I'm struggling to understand the sentence in the exchange below. To explain the context, these characters have been shipwrecked and landed on an unknown island. They find that several of their companions have been killed, by monsters, and so they go to find the culprit. As part of this they meet a friendly monster, and ask them the location of the strongest monster in this area, thinking that this monster will either be the culprit, or they will be able to talk to them and find out who did kill their companions. And in the end they find out it was this monster that killed their companions.






I understanding the meanings of だからこそ and という場合もある individually so that is not what is causing me difficulty in understanding. What is causing me difficulty is that the words before and after だからこそ are not explicitly stated.

Could the implied elements something like 同じ魔物だからこそ優しい or is there a more obvious interpretation to a native speaker?

  • I think it just refers to the aforementioned 優しい: since だからこそ means "for this reason", does it make sense in the context for it to mean, "Since [アーリンちゃん is nice]" as reason for the following statement, repliying to whoever said that アーリンちゃん is nice? As far as I understand it I think it makes sense with the given quote.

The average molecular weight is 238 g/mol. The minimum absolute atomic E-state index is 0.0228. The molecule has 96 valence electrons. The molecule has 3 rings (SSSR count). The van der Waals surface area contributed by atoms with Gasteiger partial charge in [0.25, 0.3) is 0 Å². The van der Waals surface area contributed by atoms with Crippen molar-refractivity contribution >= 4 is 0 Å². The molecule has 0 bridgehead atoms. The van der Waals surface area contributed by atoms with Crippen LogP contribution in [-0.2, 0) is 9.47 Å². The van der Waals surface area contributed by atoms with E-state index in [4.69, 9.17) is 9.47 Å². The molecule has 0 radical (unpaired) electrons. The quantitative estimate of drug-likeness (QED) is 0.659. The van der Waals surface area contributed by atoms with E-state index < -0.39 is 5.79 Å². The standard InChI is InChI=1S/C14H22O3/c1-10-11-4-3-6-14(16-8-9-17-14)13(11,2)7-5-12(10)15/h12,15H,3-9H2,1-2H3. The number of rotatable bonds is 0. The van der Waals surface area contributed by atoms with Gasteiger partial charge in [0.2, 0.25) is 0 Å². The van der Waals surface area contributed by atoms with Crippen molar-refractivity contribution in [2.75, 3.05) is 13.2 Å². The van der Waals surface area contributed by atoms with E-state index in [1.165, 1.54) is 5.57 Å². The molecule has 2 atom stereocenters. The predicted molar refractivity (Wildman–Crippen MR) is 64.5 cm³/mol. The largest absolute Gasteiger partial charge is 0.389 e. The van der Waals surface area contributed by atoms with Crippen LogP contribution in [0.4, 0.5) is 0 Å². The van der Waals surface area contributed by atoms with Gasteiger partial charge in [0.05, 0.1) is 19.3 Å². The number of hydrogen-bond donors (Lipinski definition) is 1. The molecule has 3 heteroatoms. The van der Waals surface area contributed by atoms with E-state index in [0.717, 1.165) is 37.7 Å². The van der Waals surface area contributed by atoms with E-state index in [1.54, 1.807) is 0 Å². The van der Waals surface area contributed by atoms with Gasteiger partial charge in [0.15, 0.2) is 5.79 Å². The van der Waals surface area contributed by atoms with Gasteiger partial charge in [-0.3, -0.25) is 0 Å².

– Mauro
    Sep 22, 2019 at 12:46
  • If I am understanding what you are saying correctly, then I'm not still not sure how that makes sense. i.e. 優しいだからこそ. I originally did think this was how it was meant to be parsed but I couldn't understand how that could lead to them fighting the monster
    – Desley01
    Sep 22, 2019 at 13:16
  • If I'm right in my understanding of that exchange (but I could be wrong, that's way I'm commenting and not answering), the last sentence says that since the monster is nice, maybe they won't have to fight it: "Since they are nice [だからこそ], having to fight won't be the case", reading the last as negation. I'm happy to have someone more knowledgeable than me confirm or correct this, though.